Posted 5/12/2007 4:49 PM (GMT -6)   
Sorry for taking so long to reply!
I am 29, and just had the surgery four weeks ago. My reason for wanting to have the bag rather than the j-pouch was that I wanted to only have one surgery, instead of the two the j-pouch requires. I have read the problems that can come with the j-pouch and the fact that you still have to go 4-8 times a day, and that some people still aren't able to eat the foods that they want to. The main reasons I wanted the surgery were so I would NOT have to go the bathroom all the time, and so that I could eat alot of the foods I hadn't been able to before, I still have to avoid nuts and popcorn and seeds, and the DR warned me several times not to eat a whole head of cabbage at one time (who would do that anyway?) Also, my surgeon flat out told me, that if he were telling a member of his family he would tell them to get a bag, and not go with the other surgies.
I haven't had any real problems, I still have some pain, I lost a little blood (some of the meds I take are like blood thinners) and had to have blood. Once I got home, I was doing really well, not taking any pain pills, having a little trouble sleeping, you just can't get comfy because of the pain of the surgery, the bag doesn't get in the way of how I sleep. Sunday night though, I had some really bad gas (FYI, don't eat pizza that early after the surgery!) and then Thursday I had some trouble breathing, which turned into me going to the dr the next day, where the nurse took my blood pressure and it read 84/54. So that meant going to the ER, however when I got there, my blood pressure was 122/78. SO obviously there was a mistake at the dr office! And they couldn't find any reason for my breathing trouble. Really other than those weird occurances, and being a litte tired, no problems.
I empty the bag when I go pee, which is often, lol. But I think I could get by with only emptying it three times a day, and then once at night. However at first, in the hosptial it did have to be emptied alot more than that. I haven't really gone anywhere, but I did empty it in the dr office and that was no big deal. Anyway, I have had a few problems with leaks, mainly because I am stupid! But all in all, even with surgery pain and tiredness, I feel tons better than I have in 8 years!
I will tell anything to anybody so don't worry about asking questions that are too personal!

aashkab
Regular Member


Date Joined Feb 2006
Total Posts : 124
   Posted 5/13/2007 12:38 AM (GMT -6)   
i'm 20 and got the first step of two done 3 weeks ago. believe it or not, i too was slightly hesitant about the jpouch. i thought why bother at all with it when i can have a perfectly normal active life with a permanent ileostomy. well the truth is, you REALLY don't know what it feels like till you wear it 24/7 everyday. don't get me wrong, even with this temporary ileostomy, my life is 9999999x better than UC. i've gone out a bunch of times with my buddies, friends, etc...eaten out...eat a bunch of different foods. however, i really do desire to have my body back to normal after my second surgery. i empty my bag on my knees so i haven't done it much in public. and it can get annoying having your bag fill up while your just sitting there in public, and have it bulge out of your shirt or pants.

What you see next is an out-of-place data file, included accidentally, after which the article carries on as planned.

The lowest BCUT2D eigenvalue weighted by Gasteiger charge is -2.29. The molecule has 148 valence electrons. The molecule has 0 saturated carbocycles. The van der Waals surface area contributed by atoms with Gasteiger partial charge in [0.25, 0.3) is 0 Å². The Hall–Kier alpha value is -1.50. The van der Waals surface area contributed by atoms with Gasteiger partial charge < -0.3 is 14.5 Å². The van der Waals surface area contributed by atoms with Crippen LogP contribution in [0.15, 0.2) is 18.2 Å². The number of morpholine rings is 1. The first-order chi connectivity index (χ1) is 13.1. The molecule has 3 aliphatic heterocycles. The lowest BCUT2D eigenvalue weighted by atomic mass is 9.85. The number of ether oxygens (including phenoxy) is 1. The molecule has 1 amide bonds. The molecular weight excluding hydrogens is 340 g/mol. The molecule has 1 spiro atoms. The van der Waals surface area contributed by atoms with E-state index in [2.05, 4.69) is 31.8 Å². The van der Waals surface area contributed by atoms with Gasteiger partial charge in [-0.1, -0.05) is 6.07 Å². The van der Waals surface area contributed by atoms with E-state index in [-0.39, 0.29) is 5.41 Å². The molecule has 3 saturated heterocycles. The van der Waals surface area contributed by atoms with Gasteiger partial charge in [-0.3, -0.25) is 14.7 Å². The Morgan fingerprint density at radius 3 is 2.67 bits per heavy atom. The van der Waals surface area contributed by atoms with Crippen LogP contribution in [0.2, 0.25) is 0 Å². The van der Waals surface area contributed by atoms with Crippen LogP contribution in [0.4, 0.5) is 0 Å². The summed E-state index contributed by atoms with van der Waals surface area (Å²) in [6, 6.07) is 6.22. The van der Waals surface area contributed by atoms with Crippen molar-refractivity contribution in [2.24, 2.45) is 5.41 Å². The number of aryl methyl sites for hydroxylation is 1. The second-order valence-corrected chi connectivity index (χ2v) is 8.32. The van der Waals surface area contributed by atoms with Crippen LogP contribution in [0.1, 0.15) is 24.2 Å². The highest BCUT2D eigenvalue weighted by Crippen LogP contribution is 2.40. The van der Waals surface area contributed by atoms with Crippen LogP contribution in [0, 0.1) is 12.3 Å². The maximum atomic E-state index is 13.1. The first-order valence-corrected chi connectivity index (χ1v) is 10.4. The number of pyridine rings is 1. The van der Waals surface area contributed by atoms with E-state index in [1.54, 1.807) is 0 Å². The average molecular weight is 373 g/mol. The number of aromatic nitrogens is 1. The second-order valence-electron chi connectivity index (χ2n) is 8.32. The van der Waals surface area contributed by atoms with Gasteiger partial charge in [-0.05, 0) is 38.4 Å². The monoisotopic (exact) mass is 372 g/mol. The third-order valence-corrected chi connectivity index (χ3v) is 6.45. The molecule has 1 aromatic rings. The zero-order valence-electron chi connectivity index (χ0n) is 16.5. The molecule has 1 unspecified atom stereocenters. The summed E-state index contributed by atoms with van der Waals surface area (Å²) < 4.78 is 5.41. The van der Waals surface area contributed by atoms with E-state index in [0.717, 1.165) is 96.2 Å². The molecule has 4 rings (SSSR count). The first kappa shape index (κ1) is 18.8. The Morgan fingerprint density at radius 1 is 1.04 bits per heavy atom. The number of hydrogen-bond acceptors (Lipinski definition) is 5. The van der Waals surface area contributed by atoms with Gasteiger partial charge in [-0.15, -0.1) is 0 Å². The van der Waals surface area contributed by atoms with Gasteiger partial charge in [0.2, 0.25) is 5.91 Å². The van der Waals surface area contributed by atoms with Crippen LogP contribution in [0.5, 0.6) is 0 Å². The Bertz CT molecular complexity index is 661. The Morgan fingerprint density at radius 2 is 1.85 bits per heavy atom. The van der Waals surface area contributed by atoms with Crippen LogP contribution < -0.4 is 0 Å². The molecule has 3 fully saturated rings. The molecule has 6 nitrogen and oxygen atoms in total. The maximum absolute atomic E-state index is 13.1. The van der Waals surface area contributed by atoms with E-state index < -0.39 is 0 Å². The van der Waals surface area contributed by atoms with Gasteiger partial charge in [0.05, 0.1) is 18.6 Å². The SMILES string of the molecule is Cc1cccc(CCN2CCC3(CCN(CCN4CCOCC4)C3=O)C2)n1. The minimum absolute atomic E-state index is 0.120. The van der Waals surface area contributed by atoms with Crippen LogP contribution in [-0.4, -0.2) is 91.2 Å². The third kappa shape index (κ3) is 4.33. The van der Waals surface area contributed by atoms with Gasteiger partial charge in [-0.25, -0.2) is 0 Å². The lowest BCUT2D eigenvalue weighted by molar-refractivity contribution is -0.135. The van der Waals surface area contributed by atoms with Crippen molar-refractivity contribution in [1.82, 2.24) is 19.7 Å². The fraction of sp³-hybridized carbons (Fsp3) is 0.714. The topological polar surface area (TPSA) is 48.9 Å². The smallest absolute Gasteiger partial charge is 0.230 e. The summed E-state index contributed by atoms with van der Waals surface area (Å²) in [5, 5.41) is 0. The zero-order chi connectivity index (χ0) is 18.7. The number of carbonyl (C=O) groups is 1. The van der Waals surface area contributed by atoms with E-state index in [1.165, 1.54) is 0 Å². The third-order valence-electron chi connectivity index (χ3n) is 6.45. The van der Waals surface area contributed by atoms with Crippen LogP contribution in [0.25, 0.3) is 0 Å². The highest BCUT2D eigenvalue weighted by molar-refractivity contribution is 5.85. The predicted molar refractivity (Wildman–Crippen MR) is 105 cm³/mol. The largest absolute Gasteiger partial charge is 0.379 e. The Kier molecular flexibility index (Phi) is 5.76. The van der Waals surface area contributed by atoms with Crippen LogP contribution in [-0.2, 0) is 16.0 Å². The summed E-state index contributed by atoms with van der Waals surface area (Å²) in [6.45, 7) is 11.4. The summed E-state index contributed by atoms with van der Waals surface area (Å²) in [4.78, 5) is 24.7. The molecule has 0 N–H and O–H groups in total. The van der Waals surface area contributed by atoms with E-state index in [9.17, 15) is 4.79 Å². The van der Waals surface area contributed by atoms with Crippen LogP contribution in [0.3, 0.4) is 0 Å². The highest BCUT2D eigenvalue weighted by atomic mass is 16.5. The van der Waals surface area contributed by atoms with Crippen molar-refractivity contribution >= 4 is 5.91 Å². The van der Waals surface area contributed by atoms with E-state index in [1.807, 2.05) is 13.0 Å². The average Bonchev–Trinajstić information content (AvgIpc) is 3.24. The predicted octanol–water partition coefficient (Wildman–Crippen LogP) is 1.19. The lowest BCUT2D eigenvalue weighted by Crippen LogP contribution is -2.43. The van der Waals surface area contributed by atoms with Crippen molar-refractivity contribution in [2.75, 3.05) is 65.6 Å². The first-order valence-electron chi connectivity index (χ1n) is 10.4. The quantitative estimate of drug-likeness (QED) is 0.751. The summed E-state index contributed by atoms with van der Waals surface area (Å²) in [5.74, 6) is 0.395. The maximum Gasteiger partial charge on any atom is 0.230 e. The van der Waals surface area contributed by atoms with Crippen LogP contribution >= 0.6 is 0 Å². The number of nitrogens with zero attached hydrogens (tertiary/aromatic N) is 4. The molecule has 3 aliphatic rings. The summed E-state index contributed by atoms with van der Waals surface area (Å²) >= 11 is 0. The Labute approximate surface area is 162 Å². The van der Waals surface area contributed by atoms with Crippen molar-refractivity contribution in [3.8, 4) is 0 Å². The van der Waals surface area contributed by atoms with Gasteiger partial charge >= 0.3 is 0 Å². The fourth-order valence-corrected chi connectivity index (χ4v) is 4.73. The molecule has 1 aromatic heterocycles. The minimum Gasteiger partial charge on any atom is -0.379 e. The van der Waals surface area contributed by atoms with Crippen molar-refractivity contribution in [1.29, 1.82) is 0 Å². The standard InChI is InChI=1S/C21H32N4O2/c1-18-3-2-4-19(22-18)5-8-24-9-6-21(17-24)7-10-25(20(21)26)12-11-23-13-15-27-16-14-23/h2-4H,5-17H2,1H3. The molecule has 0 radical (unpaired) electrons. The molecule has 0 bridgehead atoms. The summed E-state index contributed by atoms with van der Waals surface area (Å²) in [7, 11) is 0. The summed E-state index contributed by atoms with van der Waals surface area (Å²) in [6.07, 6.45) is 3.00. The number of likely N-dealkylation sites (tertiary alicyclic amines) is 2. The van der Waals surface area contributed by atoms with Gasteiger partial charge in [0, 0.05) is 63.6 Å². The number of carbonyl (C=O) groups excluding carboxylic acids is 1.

i am hoping for really nice jpouch function after the second surgery, like sue. i think she said it best in that you don't really notice the times you go to the bathroom because there is no urgency and its not an exorbitant amount. I know of peopl ethat have only 2 BM's a day and i know people that have 10 Bm's a day and both are happy. Also, you can eat MORE FOODS with a jpouch than with an ileostomy. With a jpouch, you have an anus which is able to expand (granted it may take some time to get adjusted to foods). However, with an ileostomy your stoma doesn't expand.

about your age, i can not advise since you have far greater wisdom than me. i think you are doing a good job in talking to people and doctors. i hope everything works out for you.

the main thing i'd like to relay that i've learned in the last three weeks is: life isn't perfect, even after surgery, but it is certainly beautiful once again after you get it back
------------------------------------------------------------------------------------------------------------------------------------------
Ileal-Pouch Anal Anastomosis
1st Step 04/19/2007


hope4uc
New Member


Date Joined Sep 2006
Total Posts : 5
   Posted 5/14/2007 9:39 AM (GMT -6)   

cattieos and aashkab,

Thanks for your feedback.  It is obvious there is no "right" or "wrong" decision in these matters... both of you seem to have thought the issue through and come to very different yet  satisfactory conclusions... I hope both of you continue to have a positive attitiude and good luck without your UC.